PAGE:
Where Dp is diffusion constant ( diffusivity) of holes and Dn


is diffusion constant (diffusivity) of electrons.
= /s = /s

Diffusion constants are related to mobility ( Einstein relationship)



= =

Where VT is known as Thermal Voltage and about 25.6mV at


room temperature

=

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PN Junctions
PN Junctions

When ntype and ptype semiconductors are brought together, they form
a PN Junction.
To start with, we will consider the case at Thermal Equilibrium, where
there is no applied voltage bias or light or temperature.
Diffusion Current consists of majority charge carriers moving from one
side of the junction to the other due to a concentration gradient.
In PN junctions, electrons will diffuse from the ntype region to the p-
type region while holes move from the ptype to ntype material.
Donor atoms are fixed and cannot diffuse.

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PN Junctions
PN Junctions

Movement across the junction causes recombination of electrons


and holes, leaving the charged donors and acceptors. The electric
field that results presents a barrier to the diffusion current.
The region where this occurs is called the depletion region and
has few electrons or holes.

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PN Junctions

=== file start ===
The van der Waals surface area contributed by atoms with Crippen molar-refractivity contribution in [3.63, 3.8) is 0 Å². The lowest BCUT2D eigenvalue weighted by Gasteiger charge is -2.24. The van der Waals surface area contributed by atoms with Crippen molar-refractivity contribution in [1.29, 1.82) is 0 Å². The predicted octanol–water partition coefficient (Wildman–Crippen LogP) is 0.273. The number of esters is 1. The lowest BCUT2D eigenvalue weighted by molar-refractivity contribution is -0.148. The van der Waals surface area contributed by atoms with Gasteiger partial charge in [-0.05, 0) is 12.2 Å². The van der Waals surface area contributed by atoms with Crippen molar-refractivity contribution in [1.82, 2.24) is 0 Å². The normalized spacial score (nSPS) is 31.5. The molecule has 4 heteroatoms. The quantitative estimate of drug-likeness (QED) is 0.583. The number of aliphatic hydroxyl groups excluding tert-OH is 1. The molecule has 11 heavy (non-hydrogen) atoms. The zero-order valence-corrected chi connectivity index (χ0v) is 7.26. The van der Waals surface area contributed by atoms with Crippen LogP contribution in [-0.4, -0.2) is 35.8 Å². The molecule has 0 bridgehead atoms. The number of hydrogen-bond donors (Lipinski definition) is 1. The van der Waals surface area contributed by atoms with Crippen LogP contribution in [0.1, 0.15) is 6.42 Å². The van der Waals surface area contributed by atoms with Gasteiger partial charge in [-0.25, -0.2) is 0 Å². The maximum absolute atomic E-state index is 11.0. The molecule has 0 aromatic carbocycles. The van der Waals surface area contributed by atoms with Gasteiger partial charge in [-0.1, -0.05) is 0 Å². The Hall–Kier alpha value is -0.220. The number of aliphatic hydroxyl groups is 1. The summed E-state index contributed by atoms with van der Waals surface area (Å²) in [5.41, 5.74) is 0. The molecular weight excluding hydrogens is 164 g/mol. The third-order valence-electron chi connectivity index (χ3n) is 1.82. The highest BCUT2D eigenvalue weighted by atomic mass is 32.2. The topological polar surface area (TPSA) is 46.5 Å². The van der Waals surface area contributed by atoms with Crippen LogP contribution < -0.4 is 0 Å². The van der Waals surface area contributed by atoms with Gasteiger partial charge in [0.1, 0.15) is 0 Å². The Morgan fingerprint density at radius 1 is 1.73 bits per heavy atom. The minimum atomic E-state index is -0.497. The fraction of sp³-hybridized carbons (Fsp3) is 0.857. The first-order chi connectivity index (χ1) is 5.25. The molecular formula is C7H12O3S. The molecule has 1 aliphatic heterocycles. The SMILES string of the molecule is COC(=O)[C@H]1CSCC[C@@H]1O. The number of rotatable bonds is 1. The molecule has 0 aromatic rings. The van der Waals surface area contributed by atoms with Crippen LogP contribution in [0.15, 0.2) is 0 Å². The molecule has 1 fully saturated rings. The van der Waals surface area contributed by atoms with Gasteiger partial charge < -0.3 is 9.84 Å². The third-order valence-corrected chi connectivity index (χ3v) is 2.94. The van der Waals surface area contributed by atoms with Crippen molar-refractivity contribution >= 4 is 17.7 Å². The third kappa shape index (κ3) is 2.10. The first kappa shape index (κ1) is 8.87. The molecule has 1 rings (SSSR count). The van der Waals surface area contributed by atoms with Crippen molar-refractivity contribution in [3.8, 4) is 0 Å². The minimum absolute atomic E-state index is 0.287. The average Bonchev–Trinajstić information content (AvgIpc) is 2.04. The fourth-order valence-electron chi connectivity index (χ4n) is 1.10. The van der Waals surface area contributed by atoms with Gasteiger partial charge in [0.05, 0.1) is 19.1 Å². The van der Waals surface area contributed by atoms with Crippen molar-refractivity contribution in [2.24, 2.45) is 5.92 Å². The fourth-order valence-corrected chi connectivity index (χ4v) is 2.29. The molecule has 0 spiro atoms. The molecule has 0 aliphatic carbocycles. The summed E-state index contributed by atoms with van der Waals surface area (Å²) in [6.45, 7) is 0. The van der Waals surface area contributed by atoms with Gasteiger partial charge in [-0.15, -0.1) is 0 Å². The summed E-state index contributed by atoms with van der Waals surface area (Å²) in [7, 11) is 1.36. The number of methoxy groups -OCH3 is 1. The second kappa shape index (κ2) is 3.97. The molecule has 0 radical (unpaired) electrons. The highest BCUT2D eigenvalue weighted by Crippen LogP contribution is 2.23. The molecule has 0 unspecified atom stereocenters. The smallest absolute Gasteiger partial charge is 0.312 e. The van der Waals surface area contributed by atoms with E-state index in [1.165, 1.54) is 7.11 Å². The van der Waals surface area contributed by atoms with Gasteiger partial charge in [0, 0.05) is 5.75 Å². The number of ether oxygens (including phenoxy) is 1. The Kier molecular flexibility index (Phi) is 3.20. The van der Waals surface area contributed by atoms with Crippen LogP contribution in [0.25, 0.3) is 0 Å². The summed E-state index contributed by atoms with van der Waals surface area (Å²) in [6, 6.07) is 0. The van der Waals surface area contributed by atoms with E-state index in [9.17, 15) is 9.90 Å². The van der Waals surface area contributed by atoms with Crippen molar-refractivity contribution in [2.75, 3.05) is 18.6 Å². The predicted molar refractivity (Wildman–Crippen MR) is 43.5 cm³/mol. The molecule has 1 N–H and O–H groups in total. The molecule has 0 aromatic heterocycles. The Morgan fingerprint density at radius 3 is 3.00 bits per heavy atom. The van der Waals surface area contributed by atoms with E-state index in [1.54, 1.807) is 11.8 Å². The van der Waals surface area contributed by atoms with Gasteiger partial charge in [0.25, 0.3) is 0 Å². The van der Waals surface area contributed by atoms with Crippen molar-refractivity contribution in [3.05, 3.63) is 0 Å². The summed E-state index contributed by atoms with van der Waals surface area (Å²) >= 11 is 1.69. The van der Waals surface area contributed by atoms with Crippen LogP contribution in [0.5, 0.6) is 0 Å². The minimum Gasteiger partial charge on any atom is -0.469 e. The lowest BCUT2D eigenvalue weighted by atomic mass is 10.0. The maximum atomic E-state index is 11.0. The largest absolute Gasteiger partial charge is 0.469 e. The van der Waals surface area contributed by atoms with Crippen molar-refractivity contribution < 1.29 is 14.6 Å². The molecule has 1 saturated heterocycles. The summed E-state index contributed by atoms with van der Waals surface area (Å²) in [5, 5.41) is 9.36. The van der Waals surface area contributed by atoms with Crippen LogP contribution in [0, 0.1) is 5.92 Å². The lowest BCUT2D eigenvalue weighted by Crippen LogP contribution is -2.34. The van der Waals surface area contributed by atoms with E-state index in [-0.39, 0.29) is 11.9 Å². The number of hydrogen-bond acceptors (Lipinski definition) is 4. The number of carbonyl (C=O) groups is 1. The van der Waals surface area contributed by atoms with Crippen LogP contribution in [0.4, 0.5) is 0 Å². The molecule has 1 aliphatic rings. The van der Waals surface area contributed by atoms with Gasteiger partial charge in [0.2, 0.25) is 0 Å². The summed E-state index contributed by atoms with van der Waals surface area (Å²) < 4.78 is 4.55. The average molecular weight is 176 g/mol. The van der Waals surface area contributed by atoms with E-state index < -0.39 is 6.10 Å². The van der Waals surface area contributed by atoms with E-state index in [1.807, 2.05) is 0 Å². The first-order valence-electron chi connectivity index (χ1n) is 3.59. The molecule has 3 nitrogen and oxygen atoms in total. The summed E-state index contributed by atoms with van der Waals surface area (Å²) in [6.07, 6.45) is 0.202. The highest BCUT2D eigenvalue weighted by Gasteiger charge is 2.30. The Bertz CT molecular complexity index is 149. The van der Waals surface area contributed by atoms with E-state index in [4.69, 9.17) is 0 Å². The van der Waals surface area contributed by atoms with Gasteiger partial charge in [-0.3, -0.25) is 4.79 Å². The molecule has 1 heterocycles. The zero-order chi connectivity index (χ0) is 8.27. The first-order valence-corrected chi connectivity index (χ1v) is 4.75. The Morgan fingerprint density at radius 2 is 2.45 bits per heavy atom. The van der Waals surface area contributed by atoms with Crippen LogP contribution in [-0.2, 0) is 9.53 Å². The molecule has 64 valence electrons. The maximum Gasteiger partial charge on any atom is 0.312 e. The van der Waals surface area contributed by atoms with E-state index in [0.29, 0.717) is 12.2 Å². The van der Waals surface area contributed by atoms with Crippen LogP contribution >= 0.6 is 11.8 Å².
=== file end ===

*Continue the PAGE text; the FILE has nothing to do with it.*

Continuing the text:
In addition to diffusion current, drift current also exists due to
the minority carriers being swept through the depletion region.
Normally, the drift current is very small unless the carrier
concentration is increased due to temperature, optical generation
or injection of carriers.
Under equilibrium conditions, the diffusion current equals the
drift current for both electron and holes. Therefore, the net
current is zero.
The barrier voltage, Vo , across the pn junction can shown to be
given by

=

Typically, for silicon at room temperature, Vo is in the range of
0.6V to 0.9V.

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PN Junctions
Width of and charge stored in the depletion region depend on
acceptor and donor concentrations in P and N silicon,
respectively.

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PN Junctions
The magnitude of the charge on either sides of the junction is the
same, and therefore
=

The width, W, of the depletion layer can be shown to be given by



= + = +

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PN Junctions
Open circuited PN junction ( ID= Is)
=


= +

Reverse biased PN junction


= + ( + )

<

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PN Junctions
Forward biased PN junction

= + ( )



= +

LP is diffusion length of holes in the n material
Ln is diffusion length of electrons in the p material

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PN Junctions
The depletion layer narrows and the depletion barrier